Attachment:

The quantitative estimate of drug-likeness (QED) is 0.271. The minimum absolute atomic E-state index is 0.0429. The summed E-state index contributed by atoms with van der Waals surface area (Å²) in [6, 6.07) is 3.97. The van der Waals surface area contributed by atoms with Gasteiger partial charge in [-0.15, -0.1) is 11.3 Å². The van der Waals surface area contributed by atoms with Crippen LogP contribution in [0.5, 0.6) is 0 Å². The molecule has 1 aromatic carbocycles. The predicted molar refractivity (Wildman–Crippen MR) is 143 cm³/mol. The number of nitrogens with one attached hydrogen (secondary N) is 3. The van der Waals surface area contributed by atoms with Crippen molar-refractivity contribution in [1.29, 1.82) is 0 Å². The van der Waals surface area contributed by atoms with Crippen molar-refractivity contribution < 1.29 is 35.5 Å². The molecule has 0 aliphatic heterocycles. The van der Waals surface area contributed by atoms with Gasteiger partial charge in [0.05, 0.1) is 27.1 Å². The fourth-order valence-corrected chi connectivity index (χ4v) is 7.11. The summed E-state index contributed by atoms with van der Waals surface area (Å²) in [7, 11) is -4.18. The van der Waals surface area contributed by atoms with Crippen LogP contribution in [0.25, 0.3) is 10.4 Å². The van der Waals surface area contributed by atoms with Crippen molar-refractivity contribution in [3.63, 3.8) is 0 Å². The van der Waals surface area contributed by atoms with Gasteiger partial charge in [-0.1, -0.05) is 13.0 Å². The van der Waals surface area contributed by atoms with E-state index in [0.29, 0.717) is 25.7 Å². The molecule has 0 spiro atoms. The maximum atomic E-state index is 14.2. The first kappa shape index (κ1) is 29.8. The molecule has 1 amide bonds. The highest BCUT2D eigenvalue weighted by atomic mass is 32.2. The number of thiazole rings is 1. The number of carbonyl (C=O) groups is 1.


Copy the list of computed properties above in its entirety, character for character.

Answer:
The quantitative estimate of drug-likeness (QED) is 0.271. The minimum absolute atomic E-state index is 0.0429. The summed E-state index contributed by atoms with van der Waals surface area (Å²) in [6, 6.07) is 3.97. The van der Waals surface area contributed by atoms with Gasteiger partial charge in [-0.15, -0.1) is 11.3 Å². The van der Waals surface area contributed by atoms with Crippen LogP contribution in [0.5, 0.6) is 0 Å². The molecule has 1 aromatic carbocycles. The predicted molar refractivity (Wildman–Crippen MR) is 143 cm³/mol. The number of nitrogens with one attached hydrogen (secondary N) is 3. The van der Waals surface area contributed by atoms with Crippen molar-refractivity contribution in [1.29, 1.82) is 0 Å². The van der Waals surface area contributed by atoms with Crippen molar-refractivity contribution < 1.29 is 35.5 Å². The molecule has 0 aliphatic heterocycles. The van der Waals surface area contributed by atoms with Gasteiger partial charge in [0.05, 0.1) is 27.1 Å². The fourth-order valence-corrected chi connectivity index (χ4v) is 7.11. The summed E-state index contributed by atoms with van der Waals surface area (Å²) in [7, 11) is -4.18. The van der Waals surface area contributed by atoms with Crippen LogP contribution in [0.25, 0.3) is 10.4 Å². The van der Waals surface area contributed by atoms with Crippen molar-refractivity contribution in [3.63, 3.8) is 0 Å². The van der Waals surface area contributed by atoms with Gasteiger partial charge in [-0.1, -0.05) is 13.0 Å². The van der Waals surface area contributed by atoms with E-state index in [0.29, 0.717) is 25.7 Å². The molecule has 0 spiro atoms. The maximum atomic E-state index is 14.2. The first kappa shape index (κ1) is 29.8. The molecule has 1 amide bonds. The highest BCUT2D eigenvalue weighted by atomic mass is 32.2. The number of thiazole rings is 1. The number of carbonyl (C=O) groups is 1.